Loews Movie-Theater Chain
Verena Dobnik, AP
Those are some of the tales livening up the centennial
of one of the world's oldest movie theater chains, started by
Marcus Loew, born to poor Jewish immigrants on Manhattan's Lower
East Side. On Nov. 14, 1904, he co-founded the company that
opened the first theaters in Cincinnati and New York, and now
runs 198 theaters with 2,193 screens in the United States, Mexico,
Spain and South Korea (news - web sites).
|Elvis Presley was once fired as an usher at a Loews movie
theater for punching out another usher, the story goes.
By the time he returned years later, his face graced the
silver screen. Barbra Streisand (news) is believed to
have seen her first movies at a Loews theater in Brooklyn.
And in recent years, actor Matt Damon (news) was a Loews
On Wednesday, the American Museum of the Moving Image
in Queens is launching its celebration of the Loews centennial
with an exhibit. And Manhattan's Jewish Museum is hosting
a panel including actor Elliot Gould in a Nov. 18 discussion
of movies and media, inspired by its exhibit last year titled
"Entertaining America: Jews, Movies, and Broadcasting."
"Jews were a persecuted minority, and they were pushed
to accomplish in order to survive," says Gould, 66, a native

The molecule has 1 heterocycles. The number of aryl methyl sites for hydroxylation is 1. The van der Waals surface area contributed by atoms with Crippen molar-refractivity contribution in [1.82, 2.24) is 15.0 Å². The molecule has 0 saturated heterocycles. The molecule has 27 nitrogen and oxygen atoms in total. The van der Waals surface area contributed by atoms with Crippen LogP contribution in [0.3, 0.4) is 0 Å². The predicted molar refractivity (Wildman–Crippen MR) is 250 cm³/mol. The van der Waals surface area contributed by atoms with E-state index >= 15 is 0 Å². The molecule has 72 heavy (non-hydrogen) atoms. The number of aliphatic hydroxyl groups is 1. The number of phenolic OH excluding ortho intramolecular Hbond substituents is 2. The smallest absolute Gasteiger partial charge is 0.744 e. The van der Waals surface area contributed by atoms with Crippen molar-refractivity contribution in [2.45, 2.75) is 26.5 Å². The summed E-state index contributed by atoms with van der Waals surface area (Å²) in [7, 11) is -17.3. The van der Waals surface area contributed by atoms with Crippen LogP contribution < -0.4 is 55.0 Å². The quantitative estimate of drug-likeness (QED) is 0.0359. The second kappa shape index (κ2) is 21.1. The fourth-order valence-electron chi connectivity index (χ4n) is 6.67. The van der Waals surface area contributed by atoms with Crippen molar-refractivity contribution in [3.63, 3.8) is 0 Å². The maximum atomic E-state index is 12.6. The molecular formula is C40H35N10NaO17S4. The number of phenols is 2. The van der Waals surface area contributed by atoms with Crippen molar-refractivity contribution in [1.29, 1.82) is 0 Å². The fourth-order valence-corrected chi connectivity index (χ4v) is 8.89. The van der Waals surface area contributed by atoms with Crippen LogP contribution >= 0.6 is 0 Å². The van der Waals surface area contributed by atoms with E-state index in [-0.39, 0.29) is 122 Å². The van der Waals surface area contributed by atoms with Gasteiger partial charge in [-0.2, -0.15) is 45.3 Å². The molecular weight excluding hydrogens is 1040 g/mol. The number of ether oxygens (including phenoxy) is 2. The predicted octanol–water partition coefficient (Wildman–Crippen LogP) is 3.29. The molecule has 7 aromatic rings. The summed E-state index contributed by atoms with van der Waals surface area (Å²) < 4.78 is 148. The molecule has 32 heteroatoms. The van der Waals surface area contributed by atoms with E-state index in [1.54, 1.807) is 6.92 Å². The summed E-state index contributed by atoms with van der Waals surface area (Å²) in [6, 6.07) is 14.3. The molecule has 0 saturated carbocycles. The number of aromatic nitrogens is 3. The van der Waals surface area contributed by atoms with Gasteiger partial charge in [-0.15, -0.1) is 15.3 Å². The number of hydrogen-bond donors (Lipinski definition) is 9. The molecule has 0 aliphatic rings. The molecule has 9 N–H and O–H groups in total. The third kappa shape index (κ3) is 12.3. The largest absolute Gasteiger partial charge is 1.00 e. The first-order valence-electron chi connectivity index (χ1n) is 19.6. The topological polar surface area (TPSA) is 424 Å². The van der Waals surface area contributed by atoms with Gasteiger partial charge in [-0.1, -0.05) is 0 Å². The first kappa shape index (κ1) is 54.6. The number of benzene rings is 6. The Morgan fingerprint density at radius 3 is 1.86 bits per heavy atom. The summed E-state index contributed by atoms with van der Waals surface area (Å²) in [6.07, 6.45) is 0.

New Yorker whose grandparents were Jewish immigrants.
"With God directing — or maybe Marcus Loew — Jews in
America developed a culture, whether it was in movies, writing,
law or science," says Gould, speaking by telephone from his
Los Angeles home. Loew, born in 1870, started hawking oranges
and newspapers at the age of 6, sleeping in the streets to
be first when customers awoke.
He turned penny arcades in Cincinnati and New York into
America's first movie theaters, and quickly became a theater
mogul. But he never forgot his childhood struggles, building
one new theater on the site of his childhood tenement, which
he had torn down. By the 1920s, Loew-run theaters warmed up
spectators with ballerinas, singers and vaudeville performers,
plus newsreels — before the organ- or orchestra-accompanied
silent film. He engineered a series of business mergers that
resulted in the creation of the MGM studios, headed by Louis
"Without Marcus Loew," said film historian Ross Melnick,
"MGM would never have been formed, and films like `Singin'
in the Rain' and `The Wizard of Oz' might never have been
The centennial display at the Moving Image museum tracks
the evolution of movie houses through archival film footage
of premieres, vintage photos and other objects from film history.
In one Elvis photo, "The King" returns to the Loews State
Theatre in Memphis where he worked as an usher in 1952. According
to theater lore, he was fired after five weeks on the job.
He apparently punched a fellow usher who, prompted by jealousy,
had told the manager Elvis was getting free candy from a young
woman at the concession stand who was fond of the handsome
singer. Having watched America's love affair with the movies
over the decades, Gould said the biggest change is that "the
popcorn costs more." But for one day, Tuesday, Loews is rolling
back popcorn prices nationwide — to $1 for a medium size.
Source: Associated Press)